The Dales Collection: Disc Two Synopsis
DISC TWO - Around Swaledale
1 The Making of Swaledale
Swaledale, as a recognisable entity, has existed for about nine hundred years, but it can trace its history back over three thousand years. People came into the dale at different periods in time and from the south, east and west, forming a unique blend of Celtic, Roman, Angle, Norse and Norman influences. In this song the first two thousand years or so are regarded here as being the major factors in the Making of Swaledale.
2 Isabella Beaufort
Marrick Priory at the time of Christabella Cowper is the setting for this interesting tale about a handmaiden of Catherine of Aragon. She is said to have fled there, disguised as a page boy, after noticing that the lustful glances of Henry VIII were being directed more towards her than her mistress. The story seems to have a happy ending but there is a mystery surrounding her actual fate.
3 Around Reeth Green
In the early nineteen century Reeth was a thriving village with a population of nearly fifteen hundred. The green in the centre was a very important aspect of the village life, as it remains today. This song takes us back to the "golden days" and describes some of the common features on and around the green.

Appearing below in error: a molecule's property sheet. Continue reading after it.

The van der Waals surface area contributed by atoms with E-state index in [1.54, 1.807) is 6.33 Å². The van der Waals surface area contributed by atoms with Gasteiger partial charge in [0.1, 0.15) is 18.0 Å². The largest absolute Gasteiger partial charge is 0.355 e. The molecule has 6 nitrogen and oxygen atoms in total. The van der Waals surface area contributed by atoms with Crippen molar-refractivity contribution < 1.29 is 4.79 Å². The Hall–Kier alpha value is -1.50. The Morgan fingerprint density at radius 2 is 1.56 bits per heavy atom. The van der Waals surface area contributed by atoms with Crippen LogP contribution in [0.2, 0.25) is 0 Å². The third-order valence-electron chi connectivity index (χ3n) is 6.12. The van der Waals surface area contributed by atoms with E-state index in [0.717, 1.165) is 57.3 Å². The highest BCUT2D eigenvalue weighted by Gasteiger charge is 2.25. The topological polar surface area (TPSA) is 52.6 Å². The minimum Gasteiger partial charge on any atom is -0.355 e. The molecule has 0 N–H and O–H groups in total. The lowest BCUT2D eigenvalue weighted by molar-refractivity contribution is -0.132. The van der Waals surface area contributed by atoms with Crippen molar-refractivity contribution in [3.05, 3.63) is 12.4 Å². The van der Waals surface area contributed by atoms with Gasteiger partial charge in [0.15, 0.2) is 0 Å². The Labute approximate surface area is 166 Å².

4 Striving Needles
Lead-mining may have been the major industry of the Swaledale, but there were at least as many folk engaged in knitting, though often on a part-time basis. Richmond had been the knitting centre of the north-east since the time of Elizabeth I. There were, of course, no age or sex barriers to this occupation, and the extra money it could bring in was always useful. The song title is a reference to a very common practice of relieving the boredom of the job by competing, either in pairs or in a group, to see who could finish a row first. Such evenings were often accompanied by songs and jokes. "Yan, Tan, Tethera" means "one, two, three" in the local dialect which the farmers used when counting sheep, and this was also used when counting rows.
5 Corpse Way